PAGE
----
Eastern New Mexico University released its list of 2014 retirees and with a few of its own moving on to “greener pastures” within the next month. Here are facts about the retiring university faculty members and their future plans:
Rayburn “Paul” Hayes
Information systems instructor
Family: I have a wife, Janice (a retired Clovis Community College instructor), and three children, Todd, Jennifer and Lacey, and four grandchildren.
I also have four dogs, all rescues, named Lexi, Buddy, Maggie and Peter Lugger.
Accomplishments at ENMU: I have no single accomplishment I can think of. I guess my greatest pride is in the fact that when students completed my course in basic computer skills, they left my class with much better computer skills and knowledge than when they entered my class. I feel I prepared them for the competitive world and job market they were about to enter.
Retirement plans: My wife and I plan on moving to Santa Fe this summer or fall and do a bunch of traveling. There is a lot of this country I want to see while I’m still standing upright. We also hope to continue to teach some online courses for ENMU.
The legacy he hopes to leave : My legacy at the (College of Business) is for my former students and peers to determine. I know I’ve had an impact on a large number of my former students and I feel it has been a positive impact. I’m just so grateful and lucky to have had the opportunity to have been a member of such a wonderful faculty.
Favorite ENMU memory: What I do have is a memory of all those great and wonderful students who passed through my life over the years. I may not remember all their names, but I can still see all those faces. They all had such a wonderful impact on my life as well.
Professor of political science
Family: My cat, Mollie, lets me live with her as long as I do her every bidding in a timely fashion.
Accomplishments at ENMU: My students and their accomplishments during their time with me and then after leaving ENMU, it gives me the greatest sense of accomplishment watching them learn and develop critical thinking skills while addressing complex and controversial issues within our field of political science.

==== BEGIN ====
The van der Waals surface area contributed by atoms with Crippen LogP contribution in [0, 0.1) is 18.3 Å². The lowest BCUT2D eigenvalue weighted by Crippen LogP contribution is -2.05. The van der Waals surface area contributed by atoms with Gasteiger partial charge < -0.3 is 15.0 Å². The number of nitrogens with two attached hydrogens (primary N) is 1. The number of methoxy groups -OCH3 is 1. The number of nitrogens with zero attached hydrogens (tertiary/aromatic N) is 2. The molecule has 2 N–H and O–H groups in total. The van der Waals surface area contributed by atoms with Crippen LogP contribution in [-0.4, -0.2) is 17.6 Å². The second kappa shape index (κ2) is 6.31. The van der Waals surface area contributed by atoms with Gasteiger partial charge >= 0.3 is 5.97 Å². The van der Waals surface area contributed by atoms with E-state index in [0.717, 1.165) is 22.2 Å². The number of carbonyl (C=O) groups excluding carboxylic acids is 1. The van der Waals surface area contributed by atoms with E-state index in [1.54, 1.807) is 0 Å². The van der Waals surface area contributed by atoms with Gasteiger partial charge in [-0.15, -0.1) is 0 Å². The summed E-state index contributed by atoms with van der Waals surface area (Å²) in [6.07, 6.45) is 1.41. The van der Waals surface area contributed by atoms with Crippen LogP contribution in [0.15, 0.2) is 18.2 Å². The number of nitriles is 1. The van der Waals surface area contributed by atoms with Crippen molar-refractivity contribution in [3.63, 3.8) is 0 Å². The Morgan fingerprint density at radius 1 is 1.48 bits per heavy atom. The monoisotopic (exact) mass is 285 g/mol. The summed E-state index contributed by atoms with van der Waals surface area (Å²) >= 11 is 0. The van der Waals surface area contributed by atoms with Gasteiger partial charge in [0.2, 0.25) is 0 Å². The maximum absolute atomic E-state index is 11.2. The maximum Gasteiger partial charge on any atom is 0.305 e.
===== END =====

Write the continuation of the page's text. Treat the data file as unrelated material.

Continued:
Also, I take great, yet humble pride in teaching without them knowing my partisan identification—my goal was to teach and not preach, as my personal political position is not important—what is important was for us to academically wrestle with the issues with depth and breadth giving equal attention to the diverse views on issues while attempting to find the “best solutions” to social problems.
Retirement plans: I am moving home to California to be close to my family. My father was a state park ranger and I want to revisit many of the state parks we lived in across the state. I am the family genealogist and I am looking forward to having time to work on documenting all the many family connections.
The legacy she hopes to leave: My hope is that I have imparted a sense of enjoyment in the learning process, the need for civil discourse on politics, and the need to protect the academic integrity of the academy at ENMU.
Favorite ENMU memory: Wow, there are so many that it is hard to pick one but one event that I always loved doing was our Senior Appreciation Dragon Burrito party that we did every spring to honor our graduating seniors. I made a six-foot long burrito that the students just love and one of our students from China saw it and exclaimed, “It looks like a dragon.” From that moment on, it was the Dragon Burrito.
Associate professor of health and physical education
Accomplishments at ENMU: Maintaining a degree with integrity, maintaining good relationships between faculty and athletics, and students successfully graduating.
Legacy she hopes to leave: I hope that my peers and students remember that I worked hard to help them. I’m too young to think about a legacy, but I hope that I have influenced people to do their best.
Favorite ENMU memory: I have too many memories to choose a favorite. I have witnessed athletic wins (and losses where the athletes played their best anyway), 33 graduations (soon to be 34), music and theater productions, and former students returning to fill teaching and coaching positions.
— Compiled by staff writer Alisa Boswell